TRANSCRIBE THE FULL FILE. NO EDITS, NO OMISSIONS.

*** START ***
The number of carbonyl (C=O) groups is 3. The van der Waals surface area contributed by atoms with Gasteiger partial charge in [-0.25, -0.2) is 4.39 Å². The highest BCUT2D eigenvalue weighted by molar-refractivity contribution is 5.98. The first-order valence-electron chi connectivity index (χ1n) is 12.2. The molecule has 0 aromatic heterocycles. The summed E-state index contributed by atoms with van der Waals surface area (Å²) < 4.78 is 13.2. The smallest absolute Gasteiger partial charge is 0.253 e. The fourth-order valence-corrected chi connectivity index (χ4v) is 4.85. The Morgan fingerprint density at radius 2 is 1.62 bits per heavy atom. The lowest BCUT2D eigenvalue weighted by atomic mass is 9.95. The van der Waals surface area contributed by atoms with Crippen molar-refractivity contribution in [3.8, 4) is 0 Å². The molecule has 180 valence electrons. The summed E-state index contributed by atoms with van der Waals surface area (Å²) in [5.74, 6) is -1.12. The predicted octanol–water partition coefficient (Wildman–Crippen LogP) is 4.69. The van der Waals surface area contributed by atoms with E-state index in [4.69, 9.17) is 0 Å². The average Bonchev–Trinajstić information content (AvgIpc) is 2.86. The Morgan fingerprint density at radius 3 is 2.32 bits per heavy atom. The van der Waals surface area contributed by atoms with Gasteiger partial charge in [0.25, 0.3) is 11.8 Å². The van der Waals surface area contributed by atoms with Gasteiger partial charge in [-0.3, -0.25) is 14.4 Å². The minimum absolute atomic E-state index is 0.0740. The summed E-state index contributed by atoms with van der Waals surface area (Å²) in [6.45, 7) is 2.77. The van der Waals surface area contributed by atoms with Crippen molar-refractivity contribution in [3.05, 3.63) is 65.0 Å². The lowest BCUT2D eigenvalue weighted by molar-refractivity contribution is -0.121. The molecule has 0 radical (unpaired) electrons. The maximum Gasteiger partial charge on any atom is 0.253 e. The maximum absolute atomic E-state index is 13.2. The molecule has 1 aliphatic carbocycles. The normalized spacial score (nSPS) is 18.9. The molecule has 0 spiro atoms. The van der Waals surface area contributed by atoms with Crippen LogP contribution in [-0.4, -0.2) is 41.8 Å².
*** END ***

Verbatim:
The number of carbonyl (C=O) groups is 3. The van der Waals surface area contributed by atoms with Gasteiger partial charge in [-0.25, -0.2) is 4.39 Å². The highest BCUT2D eigenvalue weighted by molar-refractivity contribution is 5.98. The first-order valence-electron chi connectivity index (χ1n) is 12.2. The molecule has 0 aromatic heterocycles. The summed E-state index contributed by atoms with van der Waals surface area (Å²) < 4.78 is 13.2. The smallest absolute Gasteiger partial charge is 0.253 e. The fourth-order valence-corrected chi connectivity index (χ4v) is 4.85. The Morgan fingerprint density at radius 2 is 1.62 bits per heavy atom. The lowest BCUT2D eigenvalue weighted by atomic mass is 9.95. The van der Waals surface area contributed by atoms with Crippen molar-refractivity contribution in [3.8, 4) is 0 Å². The molecule has 180 valence electrons. The summed E-state index contributed by atoms with van der Waals surface area (Å²) in [5.74, 6) is -1.12. The predicted octanol–water partition coefficient (Wildman–Crippen LogP) is 4.69. The van der Waals surface area contributed by atoms with E-state index in [4.69, 9.17) is 0 Å². The average Bonchev–Trinajstić information content (AvgIpc) is 2.86. The Morgan fingerprint density at radius 3 is 2.32 bits per heavy atom. The van der Waals surface area contributed by atoms with Gasteiger partial charge in [0.25, 0.3) is 11.8 Å². The van der Waals surface area contributed by atoms with Gasteiger partial charge in [-0.3, -0.25) is 14.4 Å². The minimum absolute atomic E-state index is 0.0740. The summed E-state index contributed by atoms with van der Waals surface area (Å²) in [6.45, 7) is 2.77. The van der Waals surface area contributed by atoms with Crippen molar-refractivity contribution in [3.05, 3.63) is 65.0 Å². The lowest BCUT2D eigenvalue weighted by molar-refractivity contribution is -0.121. The molecule has 0 radical (unpaired) electrons. The maximum Gasteiger partial charge on any atom is 0.253 e. The maximum absolute atomic E-state index is 13.2. The molecule has 1 aliphatic carbocycles. The normalized spacial score (nSPS) is 18.9. The molecule has 0 spiro atoms. The van der Waals surface area contributed by atoms with Crippen LogP contribution in [-0.4, -0.2) is 41.8 Å².